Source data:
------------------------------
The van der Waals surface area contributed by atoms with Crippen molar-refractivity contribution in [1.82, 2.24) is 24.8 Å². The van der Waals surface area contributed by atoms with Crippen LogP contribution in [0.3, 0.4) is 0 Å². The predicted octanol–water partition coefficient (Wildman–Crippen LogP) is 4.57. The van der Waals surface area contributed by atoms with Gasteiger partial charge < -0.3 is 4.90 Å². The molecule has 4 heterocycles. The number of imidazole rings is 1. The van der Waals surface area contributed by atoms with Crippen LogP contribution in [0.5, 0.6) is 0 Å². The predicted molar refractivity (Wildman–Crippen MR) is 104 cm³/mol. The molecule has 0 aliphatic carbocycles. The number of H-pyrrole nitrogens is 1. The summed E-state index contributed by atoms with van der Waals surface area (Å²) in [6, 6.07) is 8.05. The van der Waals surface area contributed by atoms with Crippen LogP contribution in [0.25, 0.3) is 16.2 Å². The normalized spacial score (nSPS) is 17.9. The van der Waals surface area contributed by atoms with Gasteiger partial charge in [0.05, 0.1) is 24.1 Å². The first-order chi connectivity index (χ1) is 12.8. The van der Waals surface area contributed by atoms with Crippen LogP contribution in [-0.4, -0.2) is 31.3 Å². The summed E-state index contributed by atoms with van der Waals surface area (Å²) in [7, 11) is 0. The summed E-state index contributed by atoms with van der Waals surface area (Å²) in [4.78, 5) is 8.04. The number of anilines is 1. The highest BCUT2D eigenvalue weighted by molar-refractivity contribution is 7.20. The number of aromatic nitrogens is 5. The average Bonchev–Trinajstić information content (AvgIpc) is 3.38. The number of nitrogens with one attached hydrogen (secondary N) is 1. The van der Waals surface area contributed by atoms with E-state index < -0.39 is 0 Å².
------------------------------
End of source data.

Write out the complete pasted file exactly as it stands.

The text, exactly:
The van der Waals surface area contributed by atoms with Crippen molar-refractivity contribution in [1.82, 2.24) is 24.8 Å². The van der Waals surface area contributed by atoms with Crippen LogP contribution in [0.3, 0.4) is 0 Å². The predicted octanol–water partition coefficient (Wildman–Crippen LogP) is 4.57. The van der Waals surface area contributed by atoms with Gasteiger partial charge < -0.3 is 4.90 Å². The molecule has 4 heterocycles. The number of imidazole rings is 1. The van der Waals surface area contributed by atoms with Crippen LogP contribution in [0.5, 0.6) is 0 Å². The predicted molar refractivity (Wildman–Crippen MR) is 104 cm³/mol. The molecule has 0 aliphatic carbocycles. The number of H-pyrrole nitrogens is 1. The summed E-state index contributed by atoms with van der Waals surface area (Å²) in [6, 6.07) is 8.05. The van der Waals surface area contributed by atoms with Crippen LogP contribution in [0.25, 0.3) is 16.2 Å². The normalized spacial score (nSPS) is 17.9. The van der Waals surface area contributed by atoms with Gasteiger partial charge in [0.05, 0.1) is 24.1 Å². The first-order chi connectivity index (χ1) is 12.8. The van der Waals surface area contributed by atoms with Crippen LogP contribution in [-0.4, -0.2) is 31.3 Å². The summed E-state index contributed by atoms with van der Waals surface area (Å²) in [7, 11) is 0. The summed E-state index contributed by atoms with van der Waals surface area (Å²) in [4.78, 5) is 8.04. The number of anilines is 1. The highest BCUT2D eigenvalue weighted by molar-refractivity contribution is 7.20. The number of aromatic nitrogens is 5. The average Bonchev–Trinajstić information content (AvgIpc) is 3.38. The number of nitrogens with one attached hydrogen (secondary N) is 1. The van der Waals surface area contributed by atoms with E-state index < -0.39 is 0 Å².